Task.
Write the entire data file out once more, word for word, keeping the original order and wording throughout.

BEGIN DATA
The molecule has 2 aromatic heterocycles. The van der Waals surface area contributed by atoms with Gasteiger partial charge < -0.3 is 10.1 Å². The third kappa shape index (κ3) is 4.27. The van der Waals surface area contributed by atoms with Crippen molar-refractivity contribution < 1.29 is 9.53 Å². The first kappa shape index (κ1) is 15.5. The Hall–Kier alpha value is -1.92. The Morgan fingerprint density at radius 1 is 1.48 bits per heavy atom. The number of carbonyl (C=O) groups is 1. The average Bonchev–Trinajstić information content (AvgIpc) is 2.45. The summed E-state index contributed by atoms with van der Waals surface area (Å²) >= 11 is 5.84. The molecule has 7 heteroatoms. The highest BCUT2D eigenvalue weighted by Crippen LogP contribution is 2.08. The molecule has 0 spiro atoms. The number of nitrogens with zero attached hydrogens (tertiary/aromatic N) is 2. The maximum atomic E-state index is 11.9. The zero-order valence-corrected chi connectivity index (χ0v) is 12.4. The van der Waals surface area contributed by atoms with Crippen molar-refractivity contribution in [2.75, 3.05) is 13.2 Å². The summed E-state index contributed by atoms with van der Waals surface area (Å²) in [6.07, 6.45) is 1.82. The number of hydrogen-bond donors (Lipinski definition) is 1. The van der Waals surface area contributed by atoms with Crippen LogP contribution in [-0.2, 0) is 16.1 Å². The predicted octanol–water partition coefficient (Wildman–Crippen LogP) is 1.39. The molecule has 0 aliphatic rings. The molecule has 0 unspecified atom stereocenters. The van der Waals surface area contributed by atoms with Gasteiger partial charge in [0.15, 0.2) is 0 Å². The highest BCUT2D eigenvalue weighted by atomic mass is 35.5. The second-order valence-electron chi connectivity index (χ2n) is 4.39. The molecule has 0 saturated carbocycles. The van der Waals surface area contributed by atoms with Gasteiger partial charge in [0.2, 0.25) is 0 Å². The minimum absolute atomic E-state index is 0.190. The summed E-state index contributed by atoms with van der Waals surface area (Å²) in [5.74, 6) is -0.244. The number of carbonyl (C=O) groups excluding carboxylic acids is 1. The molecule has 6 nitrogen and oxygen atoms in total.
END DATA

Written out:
The molecule has 2 aromatic heterocycles. The van der Waals surface area contributed by atoms with Gasteiger partial charge < -0.3 is 10.1 Å². The third kappa shape index (κ3) is 4.27. The van der Waals surface area contributed by atoms with Crippen molar-refractivity contribution < 1.29 is 9.53 Å². The first kappa shape index (κ1) is 15.5. The Hall–Kier alpha value is -1.92. The Morgan fingerprint density at radius 1 is 1.48 bits per heavy atom. The number of carbonyl (C=O) groups is 1. The average Bonchev–Trinajstić information content (AvgIpc) is 2.45. The summed E-state index contributed by atoms with van der Waals surface area (Å²) >= 11 is 5.84. The molecule has 7 heteroatoms. The highest BCUT2D eigenvalue weighted by Crippen LogP contribution is 2.08. The molecule has 0 spiro atoms. The number of nitrogens with zero attached hydrogens (tertiary/aromatic N) is 2. The maximum atomic E-state index is 11.9. The zero-order valence-corrected chi connectivity index (χ0v) is 12.4. The van der Waals surface area contributed by atoms with Crippen molar-refractivity contribution in [2.75, 3.05) is 13.2 Å². The summed E-state index contributed by atoms with van der Waals surface area (Å²) in [6.07, 6.45) is 1.82. The number of hydrogen-bond donors (Lipinski definition) is 1. The van der Waals surface area contributed by atoms with Crippen LogP contribution in [-0.2, 0) is 16.1 Å². The predicted octanol–water partition coefficient (Wildman–Crippen LogP) is 1.39. The molecule has 0 aliphatic rings. The molecule has 0 unspecified atom stereocenters. The van der Waals surface area contributed by atoms with Gasteiger partial charge in [0.15, 0.2) is 0 Å². The highest BCUT2D eigenvalue weighted by atomic mass is 35.5. The second-order valence-electron chi connectivity index (χ2n) is 4.39. The molecule has 0 saturated carbocycles. The van der Waals surface area contributed by atoms with Gasteiger partial charge in [0.2, 0.25) is 0 Å². The minimum absolute atomic E-state index is 0.190. The summed E-state index contributed by atoms with van der Waals surface area (Å²) in [5.74, 6) is -0.244. The number of carbonyl (C=O) groups excluding carboxylic acids is 1. The molecule has 6 nitrogen and oxygen atoms in total.